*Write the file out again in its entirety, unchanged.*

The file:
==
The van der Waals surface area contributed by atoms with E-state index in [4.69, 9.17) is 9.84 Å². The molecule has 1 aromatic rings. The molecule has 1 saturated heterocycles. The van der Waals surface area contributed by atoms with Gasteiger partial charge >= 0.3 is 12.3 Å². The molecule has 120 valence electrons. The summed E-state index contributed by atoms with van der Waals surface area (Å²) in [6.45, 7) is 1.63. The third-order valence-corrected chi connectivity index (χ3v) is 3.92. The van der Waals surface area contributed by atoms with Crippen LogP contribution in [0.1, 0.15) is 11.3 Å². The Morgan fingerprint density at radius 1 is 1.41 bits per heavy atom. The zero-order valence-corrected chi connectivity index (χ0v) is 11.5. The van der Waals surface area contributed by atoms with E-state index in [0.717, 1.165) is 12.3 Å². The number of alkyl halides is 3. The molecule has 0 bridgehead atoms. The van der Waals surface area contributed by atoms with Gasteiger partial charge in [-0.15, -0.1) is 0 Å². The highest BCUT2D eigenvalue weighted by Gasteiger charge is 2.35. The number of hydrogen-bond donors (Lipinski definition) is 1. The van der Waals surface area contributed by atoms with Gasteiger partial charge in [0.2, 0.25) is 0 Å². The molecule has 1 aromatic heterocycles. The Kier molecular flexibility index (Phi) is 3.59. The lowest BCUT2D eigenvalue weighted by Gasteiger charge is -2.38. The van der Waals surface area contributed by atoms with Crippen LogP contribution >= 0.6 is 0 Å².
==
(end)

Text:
The van der Waals surface area contributed by atoms with E-state index in [4.69, 9.17) is 9.84 Å². The molecule has 1 aromatic rings. The molecule has 1 saturated heterocycles. The van der Waals surface area contributed by atoms with Gasteiger partial charge >= 0.3 is 12.3 Å². The molecule has 120 valence electrons. The summed E-state index contributed by atoms with van der Waals surface area (Å²) in [6.45, 7) is 1.63. The third-order valence-corrected chi connectivity index (χ3v) is 3.92. The van der Waals surface area contributed by atoms with Crippen LogP contribution in [0.1, 0.15) is 11.3 Å². The Morgan fingerprint density at radius 1 is 1.41 bits per heavy atom. The zero-order valence-corrected chi connectivity index (χ0v) is 11.5. The van der Waals surface area contributed by atoms with E-state index in [0.717, 1.165) is 12.3 Å². The number of alkyl halides is 3. The molecule has 0 bridgehead atoms. The van der Waals surface area contributed by atoms with Gasteiger partial charge in [-0.15, -0.1) is 0 Å². The highest BCUT2D eigenvalue weighted by Gasteiger charge is 2.35. The number of hydrogen-bond donors (Lipinski definition) is 1. The van der Waals surface area contributed by atoms with Gasteiger partial charge in [0.2, 0.25) is 0 Å². The molecule has 1 aromatic heterocycles. The Kier molecular flexibility index (Phi) is 3.59. The lowest BCUT2D eigenvalue weighted by Gasteiger charge is -2.38. The van der Waals surface area contributed by atoms with Crippen LogP contribution >= 0.6 is 0 Å².